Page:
Chinese drivers are rushing to buy sport-utility vehicles in an "arms race" for safety on the country's hair-raising roads, analysts say, as SUV sales hit the gas despite a slowing economy.
SUV purchases in the world's number one car market surged more than 50 percent in the first quarter of 2016 from a year earlier, while sedan sales fell 9.3 percent, according to industry data.
"The primary reason is a fairly primitive one," says Robin Zhu, auto analyst at Sanford C. Bernstein in Hong Kong. "It's about survival."It's about people's desire to feel safe on the roads. Because SUVs are bigger, and in low-speed collisions, from a consumer psychology point of view, you'd rather be the one in the SUV."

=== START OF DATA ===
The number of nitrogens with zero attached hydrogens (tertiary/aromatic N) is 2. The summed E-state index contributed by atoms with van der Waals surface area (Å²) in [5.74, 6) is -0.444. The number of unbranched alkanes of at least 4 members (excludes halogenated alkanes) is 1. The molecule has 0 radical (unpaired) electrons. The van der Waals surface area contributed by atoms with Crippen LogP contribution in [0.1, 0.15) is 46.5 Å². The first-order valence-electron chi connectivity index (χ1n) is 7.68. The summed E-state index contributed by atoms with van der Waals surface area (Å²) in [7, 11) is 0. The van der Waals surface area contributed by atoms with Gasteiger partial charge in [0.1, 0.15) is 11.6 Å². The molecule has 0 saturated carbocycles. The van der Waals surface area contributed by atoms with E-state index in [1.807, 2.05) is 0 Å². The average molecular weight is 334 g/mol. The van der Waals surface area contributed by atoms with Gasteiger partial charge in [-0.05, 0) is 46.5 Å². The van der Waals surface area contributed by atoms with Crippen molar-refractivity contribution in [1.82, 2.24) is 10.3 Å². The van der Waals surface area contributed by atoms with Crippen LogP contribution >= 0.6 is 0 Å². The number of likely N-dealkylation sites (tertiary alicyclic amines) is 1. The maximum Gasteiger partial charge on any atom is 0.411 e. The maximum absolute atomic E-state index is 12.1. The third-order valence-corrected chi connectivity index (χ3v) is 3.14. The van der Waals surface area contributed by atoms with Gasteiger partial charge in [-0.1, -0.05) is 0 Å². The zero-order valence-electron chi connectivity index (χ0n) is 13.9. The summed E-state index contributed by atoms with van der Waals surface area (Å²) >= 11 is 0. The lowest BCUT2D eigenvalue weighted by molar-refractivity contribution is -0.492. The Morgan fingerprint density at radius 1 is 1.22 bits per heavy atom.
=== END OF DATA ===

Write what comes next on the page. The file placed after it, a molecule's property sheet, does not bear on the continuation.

Another 50 models new to the Chinese market will go into production in the country this year, according to consultancy IHS Automotive, many of them to be showcased at the Beijing Auto Show opening Monday.
The World Health Organization estimates that more than a quarter of a million people are killed on the country's roads every year – over four times official government statistics. Death rates remain comparatively high because of inadequate rescue systems and poor treatment, according to a study by Chinese researchers published last year in medical journal The Lancet.
A businessman in an SUV in Beijing told AFP he chose it "because it makes me feel safe when I drive".
Bill Russo, automotive chief of advisory Gao Feng in Shanghai, said the appeal of an SUV comes from a feeling of "command" and the perception "you can deal with anything the road throws at you".
Rising road rage on China's congested streets has also made SUVs more popular, said Zhu.